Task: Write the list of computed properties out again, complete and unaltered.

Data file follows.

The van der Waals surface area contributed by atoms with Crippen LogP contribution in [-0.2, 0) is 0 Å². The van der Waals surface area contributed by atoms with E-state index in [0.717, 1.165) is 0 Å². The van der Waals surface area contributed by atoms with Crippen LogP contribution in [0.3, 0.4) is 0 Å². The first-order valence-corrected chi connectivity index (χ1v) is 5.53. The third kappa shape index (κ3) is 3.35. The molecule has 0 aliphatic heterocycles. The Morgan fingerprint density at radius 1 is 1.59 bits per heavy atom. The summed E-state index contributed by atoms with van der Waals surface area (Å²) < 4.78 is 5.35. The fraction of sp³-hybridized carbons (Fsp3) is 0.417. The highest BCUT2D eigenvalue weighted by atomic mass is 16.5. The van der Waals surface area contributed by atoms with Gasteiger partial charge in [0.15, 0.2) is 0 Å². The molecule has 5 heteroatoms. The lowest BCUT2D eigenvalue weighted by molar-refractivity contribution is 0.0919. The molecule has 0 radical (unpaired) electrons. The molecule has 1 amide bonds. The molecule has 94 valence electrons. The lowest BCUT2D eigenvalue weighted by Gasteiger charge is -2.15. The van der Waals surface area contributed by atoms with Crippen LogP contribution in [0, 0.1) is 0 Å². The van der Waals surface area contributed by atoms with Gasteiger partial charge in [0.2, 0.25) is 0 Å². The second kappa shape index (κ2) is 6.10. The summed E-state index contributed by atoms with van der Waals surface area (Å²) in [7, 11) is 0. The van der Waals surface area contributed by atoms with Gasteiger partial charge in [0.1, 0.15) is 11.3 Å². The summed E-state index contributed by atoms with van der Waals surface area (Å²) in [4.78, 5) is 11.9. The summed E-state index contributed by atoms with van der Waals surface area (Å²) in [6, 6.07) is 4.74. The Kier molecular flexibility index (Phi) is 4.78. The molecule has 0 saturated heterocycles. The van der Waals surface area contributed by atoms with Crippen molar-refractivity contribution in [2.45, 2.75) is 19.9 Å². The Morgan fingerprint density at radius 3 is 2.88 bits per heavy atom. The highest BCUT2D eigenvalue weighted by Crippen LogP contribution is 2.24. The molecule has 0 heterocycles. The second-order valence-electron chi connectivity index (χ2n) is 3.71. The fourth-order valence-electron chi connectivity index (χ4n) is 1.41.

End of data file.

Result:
The van der Waals surface area contributed by atoms with Crippen LogP contribution in [-0.2, 0) is 0 Å². The van der Waals surface area contributed by atoms with E-state index in [0.717, 1.165) is 0 Å². The van der Waals surface area contributed by atoms with Crippen LogP contribution in [0.3, 0.4) is 0 Å². The first-order valence-corrected chi connectivity index (χ1v) is 5.53. The third kappa shape index (κ3) is 3.35. The molecule has 0 aliphatic heterocycles. The Morgan fingerprint density at radius 1 is 1.59 bits per heavy atom. The summed E-state index contributed by atoms with van der Waals surface area (Å²) < 4.78 is 5.35. The fraction of sp³-hybridized carbons (Fsp3) is 0.417. The highest BCUT2D eigenvalue weighted by atomic mass is 16.5. The van der Waals surface area contributed by atoms with Gasteiger partial charge in [0.15, 0.2) is 0 Å². The molecule has 5 heteroatoms. The lowest BCUT2D eigenvalue weighted by molar-refractivity contribution is 0.0919. The molecule has 0 radical (unpaired) electrons. The molecule has 1 amide bonds. The molecule has 94 valence electrons. The lowest BCUT2D eigenvalue weighted by Gasteiger charge is -2.15. The van der Waals surface area contributed by atoms with Crippen LogP contribution in [0, 0.1) is 0 Å². The van der Waals surface area contributed by atoms with Gasteiger partial charge in [0.2, 0.25) is 0 Å². The second kappa shape index (κ2) is 6.10. The summed E-state index contributed by atoms with van der Waals surface area (Å²) in [7, 11) is 0. The van der Waals surface area contributed by atoms with Gasteiger partial charge in [0.1, 0.15) is 11.3 Å². The summed E-state index contributed by atoms with van der Waals surface area (Å²) in [4.78, 5) is 11.9. The summed E-state index contributed by atoms with van der Waals surface area (Å²) in [6, 6.07) is 4.74. The Kier molecular flexibility index (Phi) is 4.78. The molecule has 0 saturated heterocycles. The van der Waals surface area contributed by atoms with Crippen molar-refractivity contribution in [2.45, 2.75) is 19.9 Å². The Morgan fingerprint density at radius 3 is 2.88 bits per heavy atom. The highest BCUT2D eigenvalue weighted by Crippen LogP contribution is 2.24. The molecule has 0 heterocycles. The second-order valence-electron chi connectivity index (χ2n) is 3.71. The fourth-order valence-electron chi connectivity index (χ4n) is 1.41.